I directed Tony Kushner’s early play A Bright Room Called Day with graduating Royal Academy of Dramatic Art students, for public performances in RADA’s Gielgud Theatre.
I chose it because it’s about the struggle of young artists to stand up for what they believe in, in the face of overwhelming despair – in this case the rise of Hitler and the Nazis in 1930s Berlin – and I wanted to work with the young actors on something that championed the importance of artists in the world, as they took up their places in it.
It’s a long, contentious play, and a difficult, didactic one in places, but it rises throughout into such poetic and beautiful hope, and offers such rich, fun, magic commentary through supernatural characters that I couldn’t resist taking the risk with it. I also designed the set and lighting concept – opting for light boxes on either side of a traverse stage so that the audience spent the show looking into each other’s eyes, whilst the light boxes provided colour-commentaries on the scenes.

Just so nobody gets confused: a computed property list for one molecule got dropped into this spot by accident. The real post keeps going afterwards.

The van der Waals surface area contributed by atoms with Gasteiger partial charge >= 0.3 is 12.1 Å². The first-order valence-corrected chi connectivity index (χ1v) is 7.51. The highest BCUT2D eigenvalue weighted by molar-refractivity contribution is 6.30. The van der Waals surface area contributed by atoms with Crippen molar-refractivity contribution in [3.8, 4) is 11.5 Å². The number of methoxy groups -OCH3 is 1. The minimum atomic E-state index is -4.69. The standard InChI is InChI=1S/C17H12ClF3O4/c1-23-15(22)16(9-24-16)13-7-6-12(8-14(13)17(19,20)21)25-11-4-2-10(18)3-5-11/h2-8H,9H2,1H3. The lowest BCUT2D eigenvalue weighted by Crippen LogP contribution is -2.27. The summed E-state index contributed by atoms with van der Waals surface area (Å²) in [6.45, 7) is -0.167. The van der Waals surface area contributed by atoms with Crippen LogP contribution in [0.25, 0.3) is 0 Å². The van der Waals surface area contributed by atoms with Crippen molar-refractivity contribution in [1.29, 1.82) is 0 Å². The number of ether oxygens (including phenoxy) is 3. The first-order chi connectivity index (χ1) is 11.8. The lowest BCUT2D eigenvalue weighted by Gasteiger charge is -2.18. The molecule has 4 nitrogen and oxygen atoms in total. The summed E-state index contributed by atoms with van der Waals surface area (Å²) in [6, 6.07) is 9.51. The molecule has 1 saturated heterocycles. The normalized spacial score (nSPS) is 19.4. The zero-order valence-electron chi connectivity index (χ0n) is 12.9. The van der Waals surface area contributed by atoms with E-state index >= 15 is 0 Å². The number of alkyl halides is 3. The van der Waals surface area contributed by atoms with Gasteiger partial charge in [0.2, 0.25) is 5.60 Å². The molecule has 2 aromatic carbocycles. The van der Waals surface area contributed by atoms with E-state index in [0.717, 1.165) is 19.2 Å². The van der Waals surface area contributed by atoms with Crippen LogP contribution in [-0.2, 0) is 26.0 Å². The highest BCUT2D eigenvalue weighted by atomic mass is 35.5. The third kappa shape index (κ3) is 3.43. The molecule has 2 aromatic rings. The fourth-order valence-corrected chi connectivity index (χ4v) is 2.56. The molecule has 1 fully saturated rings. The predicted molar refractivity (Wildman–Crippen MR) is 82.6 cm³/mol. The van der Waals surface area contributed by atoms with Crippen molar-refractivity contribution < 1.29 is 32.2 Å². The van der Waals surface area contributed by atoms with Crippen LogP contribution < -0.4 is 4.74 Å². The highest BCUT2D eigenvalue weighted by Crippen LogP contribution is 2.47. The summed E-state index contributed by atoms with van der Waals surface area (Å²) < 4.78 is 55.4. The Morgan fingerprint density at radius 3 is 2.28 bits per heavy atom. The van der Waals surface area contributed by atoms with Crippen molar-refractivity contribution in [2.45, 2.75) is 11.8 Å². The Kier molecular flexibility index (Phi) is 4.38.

The picture above shows Rachel Spicer as Zillah, singing a bitter love-hate song to Hitler. In the nightie is Jenna Augen as Die Alte – an old old woman who has absorbed centuries of toxic memories into her very body. And below her are Rebecca Blackstone, Cynthia Erivo, Tom Kay, Eva Traynor and James McArdle as the some of the friends who fall apart as the decade marches on. The cast also included Andrew Martyn-Lewis and Mary Mallen.
These lines are spoken by Anabella Gotchling, a communist graphic designer:
“Pick any era in history…
What is beautiful about that era?
The way the rich lived?
The way the poor lived?
The dreams of the Left
are always beautiful.
The imagining of a better world
the damnation of the present one.
this luminescent anger,
are worthy of being called human.
These are the Beautiful
that an age produces.
As an artist I am struck to the heart
by these dreams. These visions.
We progress. But at great cost.
How can anyone stand to live
without understanding that much?”